In the story of Moses and the burning bush, the “I am who I am” in the burning bush invites Moses to take off his shoes, that he is on holy ground. I don’t think that’s a command, and I don’t think it has to do with the “I am who I am” being worried that Moses’ sandals will pollute him/her/it. It’s an invitation to experience the holy. And I don’t believe Moses or a minister or a pontiff or a priest has to serve as an intermediary for any of us, because we’re all invited to enjoy “holy ground experiences” wherever they may be. We already do it all the time.
Here’s my poetic expression of one of my own holy ground experiences:
4 A.M. Milking
Copyright 1980 by Steven E. Burt
The white-haired lawn lies frozen hard
As I traverse the darkened yard.
My rubber boots begin the sound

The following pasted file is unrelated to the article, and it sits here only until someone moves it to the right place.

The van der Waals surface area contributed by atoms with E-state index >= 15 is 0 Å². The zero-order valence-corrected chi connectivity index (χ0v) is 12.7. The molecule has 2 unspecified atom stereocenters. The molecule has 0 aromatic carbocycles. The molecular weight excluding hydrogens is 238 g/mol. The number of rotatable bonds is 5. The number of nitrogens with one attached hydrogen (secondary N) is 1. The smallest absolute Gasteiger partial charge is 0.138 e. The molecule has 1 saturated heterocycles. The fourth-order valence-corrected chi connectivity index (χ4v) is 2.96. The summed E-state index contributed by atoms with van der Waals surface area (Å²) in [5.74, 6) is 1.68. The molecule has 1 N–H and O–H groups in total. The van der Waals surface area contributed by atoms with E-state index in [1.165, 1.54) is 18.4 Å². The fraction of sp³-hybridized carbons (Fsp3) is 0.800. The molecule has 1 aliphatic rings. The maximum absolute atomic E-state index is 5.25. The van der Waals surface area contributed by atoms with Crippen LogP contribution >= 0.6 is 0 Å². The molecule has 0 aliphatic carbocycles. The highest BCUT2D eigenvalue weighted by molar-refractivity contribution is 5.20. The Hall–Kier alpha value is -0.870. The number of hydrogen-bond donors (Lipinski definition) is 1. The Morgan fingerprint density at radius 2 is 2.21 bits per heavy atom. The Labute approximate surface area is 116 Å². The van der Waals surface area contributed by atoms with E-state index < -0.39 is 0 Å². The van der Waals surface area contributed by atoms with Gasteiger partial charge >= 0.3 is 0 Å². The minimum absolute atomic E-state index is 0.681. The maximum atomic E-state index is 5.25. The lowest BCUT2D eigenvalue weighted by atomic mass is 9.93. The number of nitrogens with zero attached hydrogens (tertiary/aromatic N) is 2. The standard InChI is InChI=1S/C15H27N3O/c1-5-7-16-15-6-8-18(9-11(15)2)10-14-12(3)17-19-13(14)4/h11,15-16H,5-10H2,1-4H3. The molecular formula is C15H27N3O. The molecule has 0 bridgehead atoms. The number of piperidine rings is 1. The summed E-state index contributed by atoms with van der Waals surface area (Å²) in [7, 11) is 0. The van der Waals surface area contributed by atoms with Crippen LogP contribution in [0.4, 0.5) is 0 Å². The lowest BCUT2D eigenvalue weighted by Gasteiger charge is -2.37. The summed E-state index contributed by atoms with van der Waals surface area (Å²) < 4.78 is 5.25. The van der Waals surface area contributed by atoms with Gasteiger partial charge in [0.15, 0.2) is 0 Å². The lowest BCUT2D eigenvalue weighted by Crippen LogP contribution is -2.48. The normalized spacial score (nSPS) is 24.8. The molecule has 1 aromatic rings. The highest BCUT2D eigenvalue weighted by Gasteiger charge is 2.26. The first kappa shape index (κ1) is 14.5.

Of crunchy echoes bouncing round
Our barnyard with its still, still ground.
Latch and fingers seem to blend–
Like shaking hands with some old friend.
And, worn by time like a butcher’s block,
The wooden bolt now serves as clock
To rouse the peaceful sleeping stock.
I feel like Noah on his ark,
Graining beasts in a sea of dark.
While stanchions clank and cattle stare,
Their hay-sweet breath perfumes the air
To warm me as I labor there.
And then communion in the night
As streams of creamy nectar white
Steam warm and frothy in the pail–
A milking stool my kneeling rail–
Man and beast and holy grail.
Back outside I’m breakfast-bound,
But as I cross the frosted ground
A restless rooster dares to crow.
Must he let the whole world know
About my holy ground below?